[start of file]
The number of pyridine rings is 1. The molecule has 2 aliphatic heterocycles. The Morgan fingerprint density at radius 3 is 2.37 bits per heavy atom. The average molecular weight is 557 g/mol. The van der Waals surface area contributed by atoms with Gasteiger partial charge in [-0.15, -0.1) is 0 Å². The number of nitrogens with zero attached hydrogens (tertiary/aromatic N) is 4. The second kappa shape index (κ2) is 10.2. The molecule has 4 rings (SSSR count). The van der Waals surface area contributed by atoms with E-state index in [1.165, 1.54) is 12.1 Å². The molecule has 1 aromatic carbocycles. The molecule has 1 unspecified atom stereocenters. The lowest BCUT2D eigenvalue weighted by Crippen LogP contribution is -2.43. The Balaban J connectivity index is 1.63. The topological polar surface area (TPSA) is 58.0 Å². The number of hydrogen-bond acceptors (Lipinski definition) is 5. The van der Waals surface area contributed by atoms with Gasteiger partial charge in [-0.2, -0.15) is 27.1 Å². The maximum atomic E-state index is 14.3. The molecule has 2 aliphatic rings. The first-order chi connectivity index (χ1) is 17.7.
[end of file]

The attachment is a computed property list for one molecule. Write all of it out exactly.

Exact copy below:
The number of pyridine rings is 1. The molecule has 2 aliphatic heterocycles. The Morgan fingerprint density at radius 3 is 2.37 bits per heavy atom. The average molecular weight is 557 g/mol. The van der Waals surface area contributed by atoms with Gasteiger partial charge in [-0.15, -0.1) is 0 Å². The number of nitrogens with zero attached hydrogens (tertiary/aromatic N) is 4. The second kappa shape index (κ2) is 10.2. The molecule has 4 rings (SSSR count). The van der Waals surface area contributed by atoms with E-state index in [1.165, 1.54) is 12.1 Å². The molecule has 1 aromatic carbocycles. The molecule has 1 unspecified atom stereocenters. The lowest BCUT2D eigenvalue weighted by Crippen LogP contribution is -2.43. The Balaban J connectivity index is 1.63. The topological polar surface area (TPSA) is 58.0 Å². The number of hydrogen-bond acceptors (Lipinski definition) is 5. The van der Waals surface area contributed by atoms with Gasteiger partial charge in [-0.2, -0.15) is 27.1 Å². The maximum atomic E-state index is 14.3. The molecule has 2 aliphatic rings. The first-order chi connectivity index (χ1) is 17.7.